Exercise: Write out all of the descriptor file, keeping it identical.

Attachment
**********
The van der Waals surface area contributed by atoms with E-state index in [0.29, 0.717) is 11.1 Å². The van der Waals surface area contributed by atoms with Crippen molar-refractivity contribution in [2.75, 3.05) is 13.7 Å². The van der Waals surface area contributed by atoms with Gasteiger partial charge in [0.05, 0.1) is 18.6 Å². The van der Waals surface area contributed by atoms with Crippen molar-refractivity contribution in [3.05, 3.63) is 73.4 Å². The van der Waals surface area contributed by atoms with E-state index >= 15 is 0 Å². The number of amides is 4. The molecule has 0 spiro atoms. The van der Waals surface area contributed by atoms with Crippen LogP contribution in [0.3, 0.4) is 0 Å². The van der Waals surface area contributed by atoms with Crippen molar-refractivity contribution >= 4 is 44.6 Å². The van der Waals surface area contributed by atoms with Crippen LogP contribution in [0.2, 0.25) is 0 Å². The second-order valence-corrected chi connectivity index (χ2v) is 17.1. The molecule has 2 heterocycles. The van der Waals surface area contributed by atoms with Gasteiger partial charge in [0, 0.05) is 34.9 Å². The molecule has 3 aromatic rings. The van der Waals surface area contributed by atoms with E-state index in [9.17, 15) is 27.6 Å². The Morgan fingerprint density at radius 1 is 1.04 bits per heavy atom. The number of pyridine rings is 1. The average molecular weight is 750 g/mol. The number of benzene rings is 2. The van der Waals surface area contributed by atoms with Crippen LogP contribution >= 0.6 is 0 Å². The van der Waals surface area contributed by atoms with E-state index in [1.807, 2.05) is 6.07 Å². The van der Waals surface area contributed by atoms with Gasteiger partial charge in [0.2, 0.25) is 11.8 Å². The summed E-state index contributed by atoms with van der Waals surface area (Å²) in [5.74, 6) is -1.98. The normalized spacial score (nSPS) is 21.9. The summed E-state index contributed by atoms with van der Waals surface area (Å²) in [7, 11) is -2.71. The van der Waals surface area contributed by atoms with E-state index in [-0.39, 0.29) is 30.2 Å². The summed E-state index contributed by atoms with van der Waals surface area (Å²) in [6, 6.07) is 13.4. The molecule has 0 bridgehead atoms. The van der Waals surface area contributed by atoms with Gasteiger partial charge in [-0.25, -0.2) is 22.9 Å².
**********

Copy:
The van der Waals surface area contributed by atoms with E-state index in [0.29, 0.717) is 11.1 Å². The van der Waals surface area contributed by atoms with Crippen molar-refractivity contribution in [2.75, 3.05) is 13.7 Å². The van der Waals surface area contributed by atoms with Gasteiger partial charge in [0.05, 0.1) is 18.6 Å². The van der Waals surface area contributed by atoms with Crippen molar-refractivity contribution in [3.05, 3.63) is 73.4 Å². The van der Waals surface area contributed by atoms with E-state index >= 15 is 0 Å². The number of amides is 4. The molecule has 0 spiro atoms. The van der Waals surface area contributed by atoms with Crippen LogP contribution in [0.3, 0.4) is 0 Å². The van der Waals surface area contributed by atoms with Crippen molar-refractivity contribution >= 4 is 44.6 Å². The van der Waals surface area contributed by atoms with Crippen LogP contribution in [0.2, 0.25) is 0 Å². The second-order valence-corrected chi connectivity index (χ2v) is 17.1. The molecule has 2 heterocycles. The van der Waals surface area contributed by atoms with Gasteiger partial charge in [0, 0.05) is 34.9 Å². The molecule has 3 aromatic rings. The van der Waals surface area contributed by atoms with E-state index in [9.17, 15) is 27.6 Å². The Morgan fingerprint density at radius 1 is 1.04 bits per heavy atom. The number of pyridine rings is 1. The average molecular weight is 750 g/mol. The number of benzene rings is 2. The van der Waals surface area contributed by atoms with Crippen LogP contribution >= 0.6 is 0 Å². The van der Waals surface area contributed by atoms with E-state index in [1.807, 2.05) is 6.07 Å². The van der Waals surface area contributed by atoms with Gasteiger partial charge in [0.2, 0.25) is 11.8 Å². The summed E-state index contributed by atoms with van der Waals surface area (Å²) in [5.74, 6) is -1.98. The normalized spacial score (nSPS) is 21.9. The summed E-state index contributed by atoms with van der Waals surface area (Å²) in [7, 11) is -2.71. The van der Waals surface area contributed by atoms with E-state index in [-0.39, 0.29) is 30.2 Å². The summed E-state index contributed by atoms with van der Waals surface area (Å²) in [6, 6.07) is 13.4. The molecule has 0 bridgehead atoms. The van der Waals surface area contributed by atoms with Gasteiger partial charge in [-0.25, -0.2) is 22.9 Å².